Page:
Season 1, Episode 3
Date of airing: August 9, 2009 (ABC)
Nielsen ratings information: 2.81 million viewers, 1.0/2 with Adults 18-49, 1.8/3 in Households
Ever since I watched this episode for the first time, the opening line “Doors are there for a reason” seems to be part of my regular vocabulary, even though there is never an opportunity for me to say this. It’s an episode that made me look a little different at doors and what they stand for, and how they both bring you personal space, but also prevent anyone from protecting you, when you are unable to open the door. And the thing is, this episode’s theme wasn’t even about doors, even if it happened to be the metaphor Donner was trying to mangle through in his voiceovers. Secrets are behind closed doors, but as soon as you open them, your world changes. Paula’s health was also a secret in this episode, as she didn’t let anyone in to check up on her, which also means secrets behind closed doors can be dangerous for you, when you never ever going to find out about them. In a way, this episode is quite contradictory when it comes to opening doors or keeping them closed. I guess it’s up to the viewers to decide what they will take away from this.
It was an intriguing hour of television though, as the writers continued to focus on the characters, which is surprising considering the genre of the show, and the fact that it’s three episodes strong right now. Not unlike the previous episode, there was more character depth than story to the episode, and the writers knew how not to quickly advance the science-fiction and mystery plot and instead focus on the characters first, since this is the beginning of the show, and James Parriott and his writers room knew that the viewers were supposed to connect with the characters first, before they were about to be assaulted by narrative visuals and twists. Then again, maybe the show flopped from the beginning, because it was more of a character study than a mysterious and twisted science-fiction show?
The episode continued establishing character pairings. Zoe and Donner continue to grow closer to each other, both in the flashbacks (the very distant, but close talk at the bus stop) and in the present storyline (arguing over the Venus lander, and connecting over the notion that mission control is recoding the lander behind their backs); the flashbacks also had the first instance of Jen and Ted hooking up, creating an entirely new premise during the resent narrative, which has Ted and Jen sharing emotions on the Antares, while their spouses back on Earth can only look and are unable to do anything (except you’re Rollie, and you put emphasis on “my wife”, when you calmly yell at Ted that there are seven astronauts under his wing, one of them being Rollie’s wife), and Wassenfelder continues to create a field for himself in which he converses, or is at least around, a couple of the women characters.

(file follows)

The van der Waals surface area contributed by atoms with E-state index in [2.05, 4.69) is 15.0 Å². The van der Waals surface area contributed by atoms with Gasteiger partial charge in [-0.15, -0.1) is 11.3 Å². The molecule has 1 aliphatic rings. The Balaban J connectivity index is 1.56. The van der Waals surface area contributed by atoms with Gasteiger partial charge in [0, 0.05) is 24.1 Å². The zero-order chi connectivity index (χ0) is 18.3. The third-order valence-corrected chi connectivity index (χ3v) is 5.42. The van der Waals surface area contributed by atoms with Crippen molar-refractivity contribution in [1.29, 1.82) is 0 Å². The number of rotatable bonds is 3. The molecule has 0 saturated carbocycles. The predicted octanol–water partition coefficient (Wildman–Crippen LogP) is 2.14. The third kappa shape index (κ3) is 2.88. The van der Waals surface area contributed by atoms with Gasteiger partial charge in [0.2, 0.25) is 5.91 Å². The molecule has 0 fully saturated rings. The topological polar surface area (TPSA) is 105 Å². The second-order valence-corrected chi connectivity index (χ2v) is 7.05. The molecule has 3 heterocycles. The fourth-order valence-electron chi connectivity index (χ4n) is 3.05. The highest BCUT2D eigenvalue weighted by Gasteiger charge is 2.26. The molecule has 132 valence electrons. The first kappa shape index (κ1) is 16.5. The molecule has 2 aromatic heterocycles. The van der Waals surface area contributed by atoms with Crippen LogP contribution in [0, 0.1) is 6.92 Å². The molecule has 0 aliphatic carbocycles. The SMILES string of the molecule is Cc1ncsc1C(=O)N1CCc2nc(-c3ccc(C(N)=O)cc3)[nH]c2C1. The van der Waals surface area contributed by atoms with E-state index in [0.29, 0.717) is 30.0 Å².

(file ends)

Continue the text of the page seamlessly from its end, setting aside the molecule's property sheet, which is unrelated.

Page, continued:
The previous episode did have a moment between him and Nadia that could have led to something resembling a unique friendship, while this episode went into the notion that Wassenfelder and Paula could deal with each other, although in this case it’s only because I believe they are neighbors, and Paula only seems to be around Wassenfelder for her more important screen moments. There is this theoretical physician, who might not have a place on the Antares for obvious reasons, so the only thing the writers can do with him is connect him with a few of the other characters, essentially forcing Wassenfelder to be in a storyline that is defined by the journey of his character, and not the story itself. I mean, Zoe and Jen are the scientists, Paula is the documentarian and the Venus lander pilot, Ted is the commander, Donner is kind of the all-around guy, Evram is the doctor and shrink, and Nadia has been depicted as the co-pilot so far. Three episodes in and the show hasn’t managed to tell us what Wassenfelder’s job on the Antares actually is, when you exclude him trying to figure out dark matter and stuff – but none of it has to do with what is happening on the ship.